This is Roald Tweet on Rock Island.
Persons intending to become American folk heroes need to pay as much attention to their manner of dying as to their manner of living. Take the case of Captain Tom Leathers.
There was no question that Captain Leathers's manner of living was the stuff of legend. Steamboatmen on the Mississippi River all considered him the steamboat captain of all captains. Skilled at piloting both people and boats, he ran his boats better than most kings run countries.
Physically, too, Captain Leathers was larger than life. He stood nearly six-feet-four inches in his bare feet, weighed two hundred and seventy pounds. His locks and great flowing white mustache stayed in place to the last curl. No regular uniform for Captain Leathers: he wore sheer, flawless whites with a white hat, or dark expensive blacks with a black hat. Either outfit supplemented by a giant cigar which he wielded like a baton.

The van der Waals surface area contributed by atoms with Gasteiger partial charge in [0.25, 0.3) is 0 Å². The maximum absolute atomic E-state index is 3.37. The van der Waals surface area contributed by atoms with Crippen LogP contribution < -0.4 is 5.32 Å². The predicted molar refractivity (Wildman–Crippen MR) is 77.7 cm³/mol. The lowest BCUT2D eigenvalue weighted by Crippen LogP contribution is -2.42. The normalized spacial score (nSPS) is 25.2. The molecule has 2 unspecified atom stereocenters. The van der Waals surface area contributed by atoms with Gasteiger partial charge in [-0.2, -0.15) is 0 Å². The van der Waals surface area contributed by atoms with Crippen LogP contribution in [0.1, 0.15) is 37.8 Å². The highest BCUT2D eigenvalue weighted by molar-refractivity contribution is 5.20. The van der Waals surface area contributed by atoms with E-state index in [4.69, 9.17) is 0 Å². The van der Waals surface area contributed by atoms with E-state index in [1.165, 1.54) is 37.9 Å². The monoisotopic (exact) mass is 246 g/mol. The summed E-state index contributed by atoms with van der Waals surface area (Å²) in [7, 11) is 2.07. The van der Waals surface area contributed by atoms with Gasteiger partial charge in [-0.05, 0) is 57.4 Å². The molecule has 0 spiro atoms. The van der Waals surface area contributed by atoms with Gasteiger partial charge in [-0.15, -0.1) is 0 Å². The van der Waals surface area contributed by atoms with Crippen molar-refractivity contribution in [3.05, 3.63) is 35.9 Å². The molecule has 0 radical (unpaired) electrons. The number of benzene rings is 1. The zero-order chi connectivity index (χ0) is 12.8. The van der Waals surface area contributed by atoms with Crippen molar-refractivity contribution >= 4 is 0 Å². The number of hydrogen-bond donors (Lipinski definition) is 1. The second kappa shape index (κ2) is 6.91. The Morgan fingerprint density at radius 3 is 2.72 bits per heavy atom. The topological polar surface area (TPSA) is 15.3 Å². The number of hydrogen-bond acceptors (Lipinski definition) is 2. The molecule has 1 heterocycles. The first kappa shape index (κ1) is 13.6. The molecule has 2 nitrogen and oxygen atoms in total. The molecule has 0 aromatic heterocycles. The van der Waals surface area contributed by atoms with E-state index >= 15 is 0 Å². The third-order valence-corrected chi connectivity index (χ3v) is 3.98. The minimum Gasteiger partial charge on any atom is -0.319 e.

Even his moods were Jovian, ranging between fury and overflowing generosity. He had a manner with the ladies and his plantation friends that was so heavy and courtly it seemed almost a caricature.
For his crew and for river roustabouts, he saved his greatest attribute. He was, his men said, "the best curser on the Mississippi." His mastery of invective was awesome in both breadth and versatility. He could shrivel a man to cinders for five minutes without repeating a single oath.
For several decades Captain Tom Leathers ruled the Mississippi, leaving stories behind wherever he went. He seemed destined to take his place in American folklore alongside Mike Fink, Davey Crockett, and Jim Bowie. Had he died in a grand steamboat explosion, or in a duel with a rival captain, it might have been so.
Instead, on his eightieth birthday, on a street in New Orleans, Captain Tom Leathers was struck to the pavement and killed by a hit and run bicyclist, a fate not even King Arthur's reputation could have survived.
Rock Island Lines with Roald Tweet is underwritten by Augustana College, Rock Island, Illinois.